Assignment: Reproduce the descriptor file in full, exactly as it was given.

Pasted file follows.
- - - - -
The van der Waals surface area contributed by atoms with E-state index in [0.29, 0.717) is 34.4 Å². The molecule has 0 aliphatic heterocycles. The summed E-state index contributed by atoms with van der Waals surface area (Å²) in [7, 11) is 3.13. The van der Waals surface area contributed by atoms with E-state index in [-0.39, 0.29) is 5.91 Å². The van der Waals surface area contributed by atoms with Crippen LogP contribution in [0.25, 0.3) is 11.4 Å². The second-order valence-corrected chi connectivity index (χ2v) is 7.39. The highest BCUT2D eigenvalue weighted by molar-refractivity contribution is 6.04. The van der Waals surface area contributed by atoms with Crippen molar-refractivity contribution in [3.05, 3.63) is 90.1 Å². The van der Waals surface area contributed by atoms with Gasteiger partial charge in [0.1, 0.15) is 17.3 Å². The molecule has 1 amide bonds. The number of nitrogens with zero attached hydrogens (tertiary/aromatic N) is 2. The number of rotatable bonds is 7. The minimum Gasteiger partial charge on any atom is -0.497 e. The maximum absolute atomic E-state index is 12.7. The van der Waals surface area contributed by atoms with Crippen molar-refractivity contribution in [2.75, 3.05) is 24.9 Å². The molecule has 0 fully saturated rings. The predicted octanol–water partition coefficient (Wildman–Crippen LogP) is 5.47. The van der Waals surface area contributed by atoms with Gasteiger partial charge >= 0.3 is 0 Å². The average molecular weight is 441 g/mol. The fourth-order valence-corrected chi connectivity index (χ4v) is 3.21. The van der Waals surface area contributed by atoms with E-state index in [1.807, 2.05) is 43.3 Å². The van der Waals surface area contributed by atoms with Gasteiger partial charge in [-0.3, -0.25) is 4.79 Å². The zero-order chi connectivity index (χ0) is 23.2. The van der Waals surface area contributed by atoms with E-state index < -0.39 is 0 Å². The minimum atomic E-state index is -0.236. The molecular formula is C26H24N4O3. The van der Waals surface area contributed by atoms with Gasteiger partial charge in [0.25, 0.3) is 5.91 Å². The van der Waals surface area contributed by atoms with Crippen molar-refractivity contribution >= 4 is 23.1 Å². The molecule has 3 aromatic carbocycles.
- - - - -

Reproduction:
The van der Waals surface area contributed by atoms with E-state index in [0.29, 0.717) is 34.4 Å². The molecule has 0 aliphatic heterocycles. The summed E-state index contributed by atoms with van der Waals surface area (Å²) in [7, 11) is 3.13. The van der Waals surface area contributed by atoms with E-state index in [-0.39, 0.29) is 5.91 Å². The van der Waals surface area contributed by atoms with Crippen LogP contribution in [0.25, 0.3) is 11.4 Å². The second-order valence-corrected chi connectivity index (χ2v) is 7.39. The highest BCUT2D eigenvalue weighted by molar-refractivity contribution is 6.04. The van der Waals surface area contributed by atoms with Crippen molar-refractivity contribution in [3.05, 3.63) is 90.1 Å². The van der Waals surface area contributed by atoms with Gasteiger partial charge in [0.1, 0.15) is 17.3 Å². The molecule has 1 amide bonds. The number of nitrogens with zero attached hydrogens (tertiary/aromatic N) is 2. The number of rotatable bonds is 7. The minimum Gasteiger partial charge on any atom is -0.497 e. The maximum absolute atomic E-state index is 12.7. The van der Waals surface area contributed by atoms with Crippen molar-refractivity contribution in [2.75, 3.05) is 24.9 Å². The molecule has 0 fully saturated rings. The predicted octanol–water partition coefficient (Wildman–Crippen LogP) is 5.47. The van der Waals surface area contributed by atoms with Gasteiger partial charge >= 0.3 is 0 Å². The average molecular weight is 441 g/mol. The fourth-order valence-corrected chi connectivity index (χ4v) is 3.21. The van der Waals surface area contributed by atoms with E-state index in [1.807, 2.05) is 43.3 Å². The van der Waals surface area contributed by atoms with Gasteiger partial charge in [-0.3, -0.25) is 4.79 Å². The zero-order chi connectivity index (χ0) is 23.2. The van der Waals surface area contributed by atoms with E-state index < -0.39 is 0 Å². The minimum atomic E-state index is -0.236. The molecular formula is C26H24N4O3. The van der Waals surface area contributed by atoms with Gasteiger partial charge in [0.25, 0.3) is 5.91 Å². The van der Waals surface area contributed by atoms with Crippen molar-refractivity contribution >= 4 is 23.1 Å². The molecule has 3 aromatic carbocycles.